Friday, March 23, 2018

When Jesus commands Nephi to come forth

At Christ’s appearance to the Nephites, after the multitude has all touched and seen the wounds in the risen Christ’s hands and feet, there is this incident that happens:

And it came to pass that he [Christ] spake unto Nephi (for Nephi was among the multitude) and he commanded him that he should come forth. (3 Nephi 11:18)

This caught my eye recently and my imagination started working on it, visualizing it. Nephi was not up at the front of the crowd; he’s out in the middle, and Jesus spotted him and told him to come forth.

Now, imagine you were Nephi. This is sort of like being pointed out in the crowd at stake conference when you’re sitting in the back. What do you suppose is going through Nephi’s head as he comes up to meet the Savior? He’s already personally seen the wounds in His hands and feet as part of the great witness experience. And now he’s been singled out. What for?

I wonder if he was searching his memory frantically, wondering if there was anything he’d done wrong in his ministry. If he had, and the Savior decided to comment on it, Nephi had to be spiritually ready to take it and learn from it.

I love what Nephi does when he finally reaches Jesus.

And Nephi arose and went forth, and bowed himself before the Lord and did kiss his feet. (3 Nephi 11:19)

That gesture was Nephi’s way of demonstrating that he was ready for whatever Christ chose to say to him, ready for instruction, for reproof, for assignment, for anything. It showed his humility and submission as a servant of God. He’d followed spiritual promptings so often before that he was ready.

Another thing I love about this incident is that even though Nephi was mixed among the crowd of believers, the Lord was able to pick him out. He knew him. And as we can see from what happens next, he knew Nephi’s faithfulness because he gave him power to baptize.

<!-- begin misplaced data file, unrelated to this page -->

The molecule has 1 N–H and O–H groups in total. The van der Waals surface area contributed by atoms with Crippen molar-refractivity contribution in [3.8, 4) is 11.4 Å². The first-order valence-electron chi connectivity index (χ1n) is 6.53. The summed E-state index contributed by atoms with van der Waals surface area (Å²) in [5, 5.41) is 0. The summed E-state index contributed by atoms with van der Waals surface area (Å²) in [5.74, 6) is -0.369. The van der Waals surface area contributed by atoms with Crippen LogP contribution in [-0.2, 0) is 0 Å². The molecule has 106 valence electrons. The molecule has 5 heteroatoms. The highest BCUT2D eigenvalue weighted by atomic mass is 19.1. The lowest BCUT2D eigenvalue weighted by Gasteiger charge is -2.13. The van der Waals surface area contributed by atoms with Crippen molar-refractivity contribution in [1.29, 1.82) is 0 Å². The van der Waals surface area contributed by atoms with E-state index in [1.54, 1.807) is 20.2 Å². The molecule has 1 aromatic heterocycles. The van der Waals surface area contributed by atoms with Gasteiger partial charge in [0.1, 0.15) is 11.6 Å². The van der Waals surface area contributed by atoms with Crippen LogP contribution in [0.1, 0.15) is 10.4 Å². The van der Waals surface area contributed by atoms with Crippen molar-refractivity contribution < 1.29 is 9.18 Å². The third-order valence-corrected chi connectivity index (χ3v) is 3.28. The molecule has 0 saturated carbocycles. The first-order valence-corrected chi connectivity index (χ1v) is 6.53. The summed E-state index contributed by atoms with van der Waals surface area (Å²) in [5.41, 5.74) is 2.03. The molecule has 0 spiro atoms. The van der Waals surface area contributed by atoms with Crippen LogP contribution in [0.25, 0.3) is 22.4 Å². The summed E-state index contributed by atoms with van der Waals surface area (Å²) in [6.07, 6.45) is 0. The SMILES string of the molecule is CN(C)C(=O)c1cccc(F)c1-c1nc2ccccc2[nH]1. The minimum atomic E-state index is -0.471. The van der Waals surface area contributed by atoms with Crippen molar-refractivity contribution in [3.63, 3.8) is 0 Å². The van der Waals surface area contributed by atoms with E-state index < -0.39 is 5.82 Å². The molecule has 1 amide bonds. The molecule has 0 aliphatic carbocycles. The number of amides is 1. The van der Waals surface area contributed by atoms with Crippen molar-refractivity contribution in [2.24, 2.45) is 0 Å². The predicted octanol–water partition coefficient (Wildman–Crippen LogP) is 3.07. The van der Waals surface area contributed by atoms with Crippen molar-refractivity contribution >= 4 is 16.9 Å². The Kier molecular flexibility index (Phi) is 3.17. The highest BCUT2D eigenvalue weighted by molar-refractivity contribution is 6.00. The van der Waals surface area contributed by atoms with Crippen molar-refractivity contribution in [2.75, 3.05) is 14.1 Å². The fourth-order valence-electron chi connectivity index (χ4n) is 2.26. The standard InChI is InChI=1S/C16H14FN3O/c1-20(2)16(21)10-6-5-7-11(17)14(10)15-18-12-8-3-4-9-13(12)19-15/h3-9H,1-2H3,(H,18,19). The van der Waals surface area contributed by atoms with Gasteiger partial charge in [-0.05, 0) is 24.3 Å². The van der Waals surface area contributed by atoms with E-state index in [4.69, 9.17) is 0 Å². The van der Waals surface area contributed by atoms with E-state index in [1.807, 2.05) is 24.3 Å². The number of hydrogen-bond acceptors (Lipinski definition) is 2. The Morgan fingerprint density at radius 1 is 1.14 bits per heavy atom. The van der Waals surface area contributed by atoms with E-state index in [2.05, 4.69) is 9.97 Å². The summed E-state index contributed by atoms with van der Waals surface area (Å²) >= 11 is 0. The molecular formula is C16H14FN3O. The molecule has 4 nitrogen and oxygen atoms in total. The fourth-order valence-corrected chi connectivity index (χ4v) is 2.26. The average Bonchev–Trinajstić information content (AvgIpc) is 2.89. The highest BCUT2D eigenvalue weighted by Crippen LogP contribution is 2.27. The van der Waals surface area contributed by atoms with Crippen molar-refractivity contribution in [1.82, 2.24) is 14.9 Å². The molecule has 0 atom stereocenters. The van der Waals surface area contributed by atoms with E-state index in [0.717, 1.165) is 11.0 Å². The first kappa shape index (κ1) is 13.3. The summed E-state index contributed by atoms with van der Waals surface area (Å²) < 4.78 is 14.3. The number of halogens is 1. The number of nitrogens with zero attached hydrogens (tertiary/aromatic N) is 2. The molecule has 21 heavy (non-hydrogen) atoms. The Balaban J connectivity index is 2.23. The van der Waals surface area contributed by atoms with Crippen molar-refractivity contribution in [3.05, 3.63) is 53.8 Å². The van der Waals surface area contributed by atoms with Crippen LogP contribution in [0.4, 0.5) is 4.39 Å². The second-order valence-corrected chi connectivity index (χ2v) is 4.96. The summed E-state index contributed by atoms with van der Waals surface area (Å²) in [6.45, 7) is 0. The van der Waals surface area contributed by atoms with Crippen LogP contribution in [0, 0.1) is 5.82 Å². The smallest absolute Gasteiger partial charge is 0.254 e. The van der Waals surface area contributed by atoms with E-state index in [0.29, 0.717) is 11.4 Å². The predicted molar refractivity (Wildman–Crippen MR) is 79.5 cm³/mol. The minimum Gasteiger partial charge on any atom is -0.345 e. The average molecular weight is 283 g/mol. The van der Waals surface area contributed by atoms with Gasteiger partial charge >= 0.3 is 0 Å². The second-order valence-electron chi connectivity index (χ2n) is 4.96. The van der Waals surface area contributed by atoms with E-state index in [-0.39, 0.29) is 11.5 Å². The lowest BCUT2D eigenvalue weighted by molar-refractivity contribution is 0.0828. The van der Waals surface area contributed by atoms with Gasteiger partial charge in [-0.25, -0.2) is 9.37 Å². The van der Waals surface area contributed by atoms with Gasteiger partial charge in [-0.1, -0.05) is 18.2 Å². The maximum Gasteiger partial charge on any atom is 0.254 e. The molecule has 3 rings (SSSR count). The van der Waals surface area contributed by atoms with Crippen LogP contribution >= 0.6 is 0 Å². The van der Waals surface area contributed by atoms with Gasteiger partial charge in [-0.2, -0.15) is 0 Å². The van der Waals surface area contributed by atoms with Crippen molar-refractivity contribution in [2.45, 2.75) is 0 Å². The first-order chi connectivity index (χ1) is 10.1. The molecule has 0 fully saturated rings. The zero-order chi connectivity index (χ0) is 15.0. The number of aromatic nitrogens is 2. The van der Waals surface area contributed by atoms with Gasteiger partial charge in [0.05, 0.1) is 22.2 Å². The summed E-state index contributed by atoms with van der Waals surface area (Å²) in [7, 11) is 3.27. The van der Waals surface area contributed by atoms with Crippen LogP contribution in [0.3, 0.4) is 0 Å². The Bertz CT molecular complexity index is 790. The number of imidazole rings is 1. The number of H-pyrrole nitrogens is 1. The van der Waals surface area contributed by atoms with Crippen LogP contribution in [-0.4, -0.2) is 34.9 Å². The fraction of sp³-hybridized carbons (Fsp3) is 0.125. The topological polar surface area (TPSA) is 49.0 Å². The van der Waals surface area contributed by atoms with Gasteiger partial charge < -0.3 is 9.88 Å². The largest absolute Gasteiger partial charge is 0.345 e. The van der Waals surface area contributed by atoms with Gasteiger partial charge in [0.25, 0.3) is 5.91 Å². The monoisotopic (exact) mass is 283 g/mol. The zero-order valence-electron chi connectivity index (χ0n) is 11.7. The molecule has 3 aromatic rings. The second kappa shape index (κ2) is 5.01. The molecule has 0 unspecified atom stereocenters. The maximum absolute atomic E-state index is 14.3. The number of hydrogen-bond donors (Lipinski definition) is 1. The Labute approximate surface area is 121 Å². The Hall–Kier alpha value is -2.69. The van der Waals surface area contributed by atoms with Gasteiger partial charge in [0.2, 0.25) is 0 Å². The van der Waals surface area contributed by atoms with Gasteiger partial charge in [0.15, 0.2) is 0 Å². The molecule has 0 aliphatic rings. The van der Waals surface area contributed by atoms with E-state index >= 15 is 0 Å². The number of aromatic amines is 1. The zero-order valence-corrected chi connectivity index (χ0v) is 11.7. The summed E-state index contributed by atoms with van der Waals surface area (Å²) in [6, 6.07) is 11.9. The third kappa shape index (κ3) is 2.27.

That bestowal of power to baptize must have been a reaffirmation because Nephi had been baptizing people to repentance before, so he wasn’t without authority. There may have been disputations about the way to baptize and so this stuff had to be laid out plainly for everyone. If Nephi had had to work among people who questioned his authority and methods, Jesus’s singling him out and giving him power would be reassuring.

I hope that if I or any of us were ever singled out by Christ or our leaders, that we could be as humble and ready for whatever is asked of us.


Unknown said...

I remember teaching that in Primary, and we all thought that Nephi was in trouble. I asked the kids what would be their response if say their moms would eagle eye it and find them in a crowd.
I know that in this context, the Lord had asked for the "books" and was teaching out of Malachi. Apparently their was some missing info to simplify. I wondered when the books of life were gathered at his coming and he was going through each and every one, I know that there would probably be opportunities for us to defend or not what was written or omitted. This is how I have imagined the "pleasing bar", the seat of judgement.

Michaela Stephens said...

Oh, this wasn't yet the point when Jesus was looking at their scriptures that were written. That doesn't come until 3 Nephi 23.

Thanks for stopping by, Ramona!